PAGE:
What if they held a war, and a Canadian hockey game broke out?
In the cold Korean winter of 1952-53 Canadian soldiers on the front lines decided to put down their rifles for a moment and organize hockey matches on the frozen Imjin River.
While some members of the Princess Patricias Canadian Light Infantry, (PPCLI) and the Royal 22nd Regiment (R22R- “Vandoos), and the Royal Canadian Regiment (RCR) played against each other on a makeshift rink, others manned their positions on the hills and trenches around to counter possible Chinese attacks.
To the sound of American artillery, the chance to play Canada’s national sport amid the very real risk of enemy shelling and mortar fire was a morale booster and other allies noted once again that Canadian troops were hard to intimidate.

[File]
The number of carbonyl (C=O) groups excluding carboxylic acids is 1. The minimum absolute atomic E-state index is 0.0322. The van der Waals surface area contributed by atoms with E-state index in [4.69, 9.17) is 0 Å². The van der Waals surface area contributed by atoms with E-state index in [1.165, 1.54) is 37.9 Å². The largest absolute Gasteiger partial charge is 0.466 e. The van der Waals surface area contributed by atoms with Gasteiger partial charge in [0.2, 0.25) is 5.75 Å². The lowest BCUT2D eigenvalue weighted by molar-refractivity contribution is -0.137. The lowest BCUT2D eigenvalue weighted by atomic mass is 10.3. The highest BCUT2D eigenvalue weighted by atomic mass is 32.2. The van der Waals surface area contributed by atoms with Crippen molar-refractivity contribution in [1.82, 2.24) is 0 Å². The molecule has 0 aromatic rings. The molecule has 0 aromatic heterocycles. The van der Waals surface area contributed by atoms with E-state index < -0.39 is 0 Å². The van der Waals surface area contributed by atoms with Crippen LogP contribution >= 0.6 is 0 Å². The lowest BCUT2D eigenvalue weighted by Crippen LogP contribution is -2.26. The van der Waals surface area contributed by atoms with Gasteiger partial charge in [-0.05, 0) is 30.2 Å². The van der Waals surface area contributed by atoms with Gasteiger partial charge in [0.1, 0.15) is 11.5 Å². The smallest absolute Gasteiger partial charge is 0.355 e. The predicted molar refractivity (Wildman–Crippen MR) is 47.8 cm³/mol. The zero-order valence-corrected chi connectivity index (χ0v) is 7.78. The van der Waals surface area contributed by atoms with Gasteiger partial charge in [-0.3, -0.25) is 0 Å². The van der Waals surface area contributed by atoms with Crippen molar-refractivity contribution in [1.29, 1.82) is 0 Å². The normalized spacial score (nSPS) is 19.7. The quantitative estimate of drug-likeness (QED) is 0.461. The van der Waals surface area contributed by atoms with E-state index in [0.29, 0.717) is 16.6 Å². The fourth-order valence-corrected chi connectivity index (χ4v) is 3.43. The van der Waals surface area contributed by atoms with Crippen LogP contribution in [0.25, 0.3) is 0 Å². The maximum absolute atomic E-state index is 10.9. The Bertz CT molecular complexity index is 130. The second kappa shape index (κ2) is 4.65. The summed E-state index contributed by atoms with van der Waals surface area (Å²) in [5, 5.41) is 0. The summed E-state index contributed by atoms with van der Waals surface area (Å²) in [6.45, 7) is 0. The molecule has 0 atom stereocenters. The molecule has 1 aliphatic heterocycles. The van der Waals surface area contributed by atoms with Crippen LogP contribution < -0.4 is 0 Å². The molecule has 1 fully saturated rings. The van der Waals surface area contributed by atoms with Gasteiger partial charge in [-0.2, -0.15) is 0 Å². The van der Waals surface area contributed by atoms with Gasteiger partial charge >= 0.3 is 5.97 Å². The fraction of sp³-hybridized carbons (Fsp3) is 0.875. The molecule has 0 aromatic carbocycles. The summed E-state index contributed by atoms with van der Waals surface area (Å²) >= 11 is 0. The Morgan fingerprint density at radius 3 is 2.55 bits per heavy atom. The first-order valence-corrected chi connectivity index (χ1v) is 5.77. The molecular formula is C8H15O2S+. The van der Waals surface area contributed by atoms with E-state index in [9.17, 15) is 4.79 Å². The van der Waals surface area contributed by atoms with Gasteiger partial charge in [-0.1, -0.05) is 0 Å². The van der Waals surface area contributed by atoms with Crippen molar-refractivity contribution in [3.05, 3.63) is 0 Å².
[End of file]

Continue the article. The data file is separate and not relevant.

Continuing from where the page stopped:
One wonders if the Chinese were not also somewhat taken aback by the cheek of the Canadians playing hockey within range of their guns.
A few years ago, members of the military decided to re-stage the event in Canada annually and a friendly rivalry has been created between the two regiments.
This year is a bit more special however. It’s the 100th anniversary of both those two regiments, and the annual rematch of what has been called the “Imjin Classic” was held this weekend in the national capital, Ottawa, hosted by the Korean Embassy.
One of the original players on the frozen Imjin River, Dennis Moore, was inducted into the Korea Veterans Association (Chapter 7- Ottawa) in a ceremony preceeding the game.
This year the Vandoos won, 7-4 over the Pats… not that the final score was tremendously important.
Much more important is the symbolic friendship of the regiments, normally stationed in different provinces some thousands of kilometres from each other within Canada.
The weekend re-enactment match was also organized in November, the month of Remembrance, to honour veterans of the Korean War.
More photos at Richard Lawrence Photography- here